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How Much Do Olympic Athletes Make? It's Not An Easy Life


Athletes competing for a spot at the Olympics have to train like it's their full time job. For many of the athletes, working towards a spot at the international competition actually is their full time job. The only problem, though, is that they often aren't getting paid like it is. Olympic athletes don't receive salaries for the hard work they put in to training for their respective competitions. While many compete for the sheer love of the sports they play and the possibility of gold medal glory, those two things don't pay their bills. So how much money do Olympic athletes actually make? It depends.

According to CNN Money, some of these athletes receive small stipends, however, they are usually not enough to support the amount of time it takes to train for the Olympic games. The rigorous training schedules leading up to the Olympics make it hard for many athletes to hold down full time or even part time employment. If an Olympic hopeful isn't provided with a stipend by the United States Olympic Committee (USOC), they must often rely on endorsements or donations to fund their campaign. Some have even turned to crowdfunding to help pay for their travel expenses and necessary equipment.

Olympic rings stand in front of the Rio Olympic golf course ahead of the Rio 2016 Olympic Games in Rio de Janeiro, on July 31, 2016. / AFP / EMMANUEL DUNAND (Photo credit should read EMMANUEL DUNAND/AFP/Getty Images)EMMANUEL DUNAND/AFP/Getty Images

Every two years spectators from around the globe tune in to watch athletes compete in the Olympics. Often these athletes are looked at as national heroes. Watching Gabby Douglas and Alex Morgan in action, it's easy to forget the hard work it took to get them to the Olympic stage. It's also easy to forget that it wasn't simply physical training that got them there. It takes a lot of money to get these athletes to Olympics.

Some athletes, like snowboarder Shaun White, make a decent living based on their sponsorships from major brands. Many, though, don't receive endorsements or are not allowed to be endorsed because they're college students. The International Olympic Committee (IOC) doesn't pay athletes for appearing at the Olympics, either. The only way athletes make money at the games is by winning a medal and being awarded a medal bonus. The USOC pays out $25,000 for gold, $15,000 for silver, and $10,000 for bronze. If an athlete doesn't place, however, they go home without a cent.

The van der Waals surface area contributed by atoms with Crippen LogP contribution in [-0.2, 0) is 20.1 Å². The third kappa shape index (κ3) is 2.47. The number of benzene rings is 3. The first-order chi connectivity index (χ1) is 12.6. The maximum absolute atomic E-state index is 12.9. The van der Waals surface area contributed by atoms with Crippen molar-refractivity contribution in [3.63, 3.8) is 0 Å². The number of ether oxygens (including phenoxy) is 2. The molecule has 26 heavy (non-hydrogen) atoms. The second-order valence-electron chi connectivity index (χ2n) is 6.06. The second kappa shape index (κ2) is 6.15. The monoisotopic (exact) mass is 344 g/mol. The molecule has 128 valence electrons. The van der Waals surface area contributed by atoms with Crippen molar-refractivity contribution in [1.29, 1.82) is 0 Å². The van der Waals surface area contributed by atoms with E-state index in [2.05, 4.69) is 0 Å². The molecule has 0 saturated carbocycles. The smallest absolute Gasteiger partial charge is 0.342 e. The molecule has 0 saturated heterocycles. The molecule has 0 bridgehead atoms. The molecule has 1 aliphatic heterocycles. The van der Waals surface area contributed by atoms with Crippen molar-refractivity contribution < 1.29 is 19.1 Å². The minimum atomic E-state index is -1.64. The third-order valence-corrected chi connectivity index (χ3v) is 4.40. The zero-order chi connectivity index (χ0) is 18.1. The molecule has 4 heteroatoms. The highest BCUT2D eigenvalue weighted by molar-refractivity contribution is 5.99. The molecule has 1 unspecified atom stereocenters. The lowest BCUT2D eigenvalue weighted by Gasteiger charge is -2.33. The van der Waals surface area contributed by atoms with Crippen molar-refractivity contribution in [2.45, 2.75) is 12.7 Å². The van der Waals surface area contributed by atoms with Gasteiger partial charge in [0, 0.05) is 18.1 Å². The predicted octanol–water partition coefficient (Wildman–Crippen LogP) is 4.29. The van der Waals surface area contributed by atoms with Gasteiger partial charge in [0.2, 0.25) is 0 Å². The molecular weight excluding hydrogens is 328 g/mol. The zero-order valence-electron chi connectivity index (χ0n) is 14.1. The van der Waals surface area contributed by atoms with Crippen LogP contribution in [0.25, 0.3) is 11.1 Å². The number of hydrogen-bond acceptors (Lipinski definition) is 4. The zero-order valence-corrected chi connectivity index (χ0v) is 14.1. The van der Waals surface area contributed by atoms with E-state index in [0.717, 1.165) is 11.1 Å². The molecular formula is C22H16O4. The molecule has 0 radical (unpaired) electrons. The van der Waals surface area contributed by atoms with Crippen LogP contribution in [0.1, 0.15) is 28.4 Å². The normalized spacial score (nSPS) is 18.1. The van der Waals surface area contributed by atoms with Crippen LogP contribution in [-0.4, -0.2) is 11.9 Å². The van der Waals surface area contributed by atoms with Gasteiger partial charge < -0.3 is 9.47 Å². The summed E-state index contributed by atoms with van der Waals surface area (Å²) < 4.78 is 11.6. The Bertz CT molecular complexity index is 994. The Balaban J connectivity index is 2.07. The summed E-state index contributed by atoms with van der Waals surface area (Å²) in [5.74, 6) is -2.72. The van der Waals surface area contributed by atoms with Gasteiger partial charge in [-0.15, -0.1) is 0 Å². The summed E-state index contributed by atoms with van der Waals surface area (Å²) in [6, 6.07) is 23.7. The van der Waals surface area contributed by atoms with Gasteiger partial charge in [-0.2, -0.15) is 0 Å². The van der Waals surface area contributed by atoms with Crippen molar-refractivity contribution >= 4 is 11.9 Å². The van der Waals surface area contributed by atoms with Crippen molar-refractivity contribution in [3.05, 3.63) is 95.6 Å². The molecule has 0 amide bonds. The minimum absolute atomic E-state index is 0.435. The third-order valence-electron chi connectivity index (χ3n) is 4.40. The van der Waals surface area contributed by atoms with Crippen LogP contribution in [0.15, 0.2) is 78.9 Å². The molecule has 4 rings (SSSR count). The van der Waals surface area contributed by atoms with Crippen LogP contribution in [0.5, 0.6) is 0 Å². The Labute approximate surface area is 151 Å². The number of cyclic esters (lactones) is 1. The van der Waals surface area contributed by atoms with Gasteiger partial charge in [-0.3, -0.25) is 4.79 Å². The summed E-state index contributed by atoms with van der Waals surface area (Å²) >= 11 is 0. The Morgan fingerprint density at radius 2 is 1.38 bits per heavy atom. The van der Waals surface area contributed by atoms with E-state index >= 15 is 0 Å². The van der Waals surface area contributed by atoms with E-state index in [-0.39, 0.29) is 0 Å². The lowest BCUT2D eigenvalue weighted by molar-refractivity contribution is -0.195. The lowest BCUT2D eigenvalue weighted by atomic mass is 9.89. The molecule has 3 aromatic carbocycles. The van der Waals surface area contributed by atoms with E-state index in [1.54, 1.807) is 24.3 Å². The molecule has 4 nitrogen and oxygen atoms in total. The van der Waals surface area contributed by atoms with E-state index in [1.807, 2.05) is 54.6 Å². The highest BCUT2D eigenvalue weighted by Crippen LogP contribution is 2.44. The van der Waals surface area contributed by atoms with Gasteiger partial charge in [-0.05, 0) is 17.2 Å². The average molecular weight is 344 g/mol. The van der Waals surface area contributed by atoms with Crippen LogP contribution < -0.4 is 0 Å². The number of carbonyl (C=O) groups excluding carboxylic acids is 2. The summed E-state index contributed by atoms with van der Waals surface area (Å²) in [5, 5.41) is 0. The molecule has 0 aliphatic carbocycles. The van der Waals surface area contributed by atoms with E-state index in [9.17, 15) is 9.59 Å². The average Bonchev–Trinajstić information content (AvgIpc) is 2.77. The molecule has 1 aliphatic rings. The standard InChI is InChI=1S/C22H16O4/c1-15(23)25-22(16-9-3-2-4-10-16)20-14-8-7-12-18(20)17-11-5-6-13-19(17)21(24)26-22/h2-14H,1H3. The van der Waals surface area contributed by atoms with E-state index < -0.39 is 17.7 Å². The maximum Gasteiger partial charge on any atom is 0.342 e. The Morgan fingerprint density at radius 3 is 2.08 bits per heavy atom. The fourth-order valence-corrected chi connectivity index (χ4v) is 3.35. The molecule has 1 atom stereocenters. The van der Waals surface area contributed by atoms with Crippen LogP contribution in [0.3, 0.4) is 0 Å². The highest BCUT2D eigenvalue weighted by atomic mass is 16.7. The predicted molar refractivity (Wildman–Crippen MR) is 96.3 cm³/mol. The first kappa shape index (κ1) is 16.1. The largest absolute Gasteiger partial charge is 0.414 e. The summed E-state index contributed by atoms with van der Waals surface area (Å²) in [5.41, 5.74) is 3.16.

The British team, composed by Jason Queally, Craig Mac Lean and Chris Hoy (From L to R), celebrates on the podium 17 September 2000 after winning the silver medal in the men's olympic sprint competition of the Sydney 2000 Olympic Games on the track of the Dunc Gray Velodrome. AFP PHOTO PATRICK KOVARIK / AFP / PATRICK KOVARIK (Photo credit should read PATRICK KOVARIK/AFP/Getty Images)PATRICK KOVARIK/AFP/Getty Images

Paralympians have an even more difficult time making a sustainable amount of money competing in the Olympics. Where Olympians make $25,000 for a gold medal, paralympians only make $5,000 — a cavernous difference. There's a history of pay disparity in sports, especially in America. The U.S. Women's National Soccer Team (USWNT) even filed a lawsuit to in order to try to close the pay gap between themselves and their male counterparts. The women are paid considerably less, despite having won three World Cup championships and four Olympic gold medals. The men have never advanced past the quarter final.

The pay disparity in sports is disheartening, but hopefully we'll begin to see a change in the near future. It would be nice to see all Olympic athletes get equally paid for the hard work and dedication they put in to the representing their countries on an international stage.